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Sustainable tourism development: A dynamic model incorporating resident spillovers

Stefan F Schubert and Günter Schamel
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Stefan F Schubert: Free University of Bozen-Bolzano, Italy
Günter Schamel: Free University of Bozen-Bolzano, Italy

Tourism Economics, 2021, vol. 27, issue 7, 1561-1587

Abstract: The ongoing debate on over-tourism shows that developing more sustainable forms of tourism is not only relevant for environmental reasons but it would also create important spillovers benefitting residents within the economic and social domain of sustainability. Based on this broad idea, we develop a theoretical model of sustainable tourism considering the well-being of locals incorporating external effects and trade-offs with less sustainable forms of tourism. We employ a dynamic model of resident well-being, where utility is derived from consumption, tourism quality (e.g. better restaurants, hiking trails), and the number of tourists visiting. A benevolent regional government maximizes the representative resident’s well-being by choosing the rate of consumption, the number of tourists visiting (e.g. number of beds), and the rate of investment in tourism quality. Our results depend crucially on the initial number of tourists and state of tourism quality. Suppose the initial state of tourism quality is below its long-run optimum. If initial visitor numbers are small so that increasing them raises residents’ well-being directly through consumption (i.e. more tourism supply and cultural exchange raises resident’s marginal utility of consumption), the optimal strategy is to invest in tourism quality and to increase the number of tourists over time, as quality changes. If initial visitor numbers are large, increasing them further reduces the resident’s marginal utility from consumption (e.g. booked-out restaurants, crowed hiking trails, etc.) and the optimal strategy is to increase tourism quality over time but to reduce the quantity of visitors. Our general finding is that quantity and quality may move in tandem or in opposite direction, depending on current state and residents’ preferences. If over-tourism means that residents’ well-being is negatively affected by an increasing number of visitors, the model suggests that ongoing investment in tourism quality while reducing numbers will maximize residents’ well-being. We show that the first-best optimum, achieved in a centrally planned economy, can be replicated in a decentralized economy by using time-varying tax rates. This ensures that (i) the steady state of the first-best optimum is reached and that (ii) the speed of convergence to steady state is socially optimal.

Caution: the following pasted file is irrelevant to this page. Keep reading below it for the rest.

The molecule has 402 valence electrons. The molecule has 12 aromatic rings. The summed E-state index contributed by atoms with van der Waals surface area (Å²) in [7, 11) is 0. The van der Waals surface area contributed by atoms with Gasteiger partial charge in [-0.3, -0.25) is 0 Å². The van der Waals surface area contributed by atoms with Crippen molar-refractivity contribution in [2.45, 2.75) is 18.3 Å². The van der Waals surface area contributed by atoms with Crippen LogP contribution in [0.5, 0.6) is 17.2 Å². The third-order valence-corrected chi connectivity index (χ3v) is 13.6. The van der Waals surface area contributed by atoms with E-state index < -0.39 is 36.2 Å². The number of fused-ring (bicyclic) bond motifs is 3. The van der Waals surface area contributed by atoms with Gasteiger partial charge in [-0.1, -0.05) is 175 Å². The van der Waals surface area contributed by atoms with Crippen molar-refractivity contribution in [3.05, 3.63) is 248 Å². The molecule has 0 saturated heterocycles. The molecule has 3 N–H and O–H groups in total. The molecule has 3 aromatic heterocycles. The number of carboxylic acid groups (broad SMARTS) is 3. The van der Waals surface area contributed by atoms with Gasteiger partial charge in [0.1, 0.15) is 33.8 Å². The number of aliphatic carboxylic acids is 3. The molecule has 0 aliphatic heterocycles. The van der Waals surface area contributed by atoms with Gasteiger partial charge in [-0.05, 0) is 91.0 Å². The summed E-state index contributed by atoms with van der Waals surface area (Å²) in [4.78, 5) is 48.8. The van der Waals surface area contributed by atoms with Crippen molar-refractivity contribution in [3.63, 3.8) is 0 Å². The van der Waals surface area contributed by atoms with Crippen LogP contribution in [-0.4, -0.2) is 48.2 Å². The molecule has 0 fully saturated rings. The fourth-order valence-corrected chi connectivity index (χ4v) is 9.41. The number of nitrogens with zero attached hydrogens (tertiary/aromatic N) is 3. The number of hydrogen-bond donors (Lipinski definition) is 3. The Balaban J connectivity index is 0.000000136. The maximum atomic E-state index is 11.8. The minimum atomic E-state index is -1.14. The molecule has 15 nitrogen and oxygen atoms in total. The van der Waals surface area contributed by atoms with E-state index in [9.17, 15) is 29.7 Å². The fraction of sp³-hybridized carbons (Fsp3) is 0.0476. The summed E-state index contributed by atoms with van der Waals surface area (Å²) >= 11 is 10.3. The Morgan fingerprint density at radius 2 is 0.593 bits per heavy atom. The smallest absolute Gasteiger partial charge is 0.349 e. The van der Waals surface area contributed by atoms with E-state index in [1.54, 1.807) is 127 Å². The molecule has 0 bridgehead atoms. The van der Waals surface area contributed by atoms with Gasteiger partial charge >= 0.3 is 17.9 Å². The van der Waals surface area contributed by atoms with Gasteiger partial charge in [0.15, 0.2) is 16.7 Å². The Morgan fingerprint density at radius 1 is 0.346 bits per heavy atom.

Keywords: dynamic optimal taxation; over-tourism; spillovers; sustainable tourism (search for similar items in EconPapers)
Date: 2021
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DOI: 10.1177/1354816620934552

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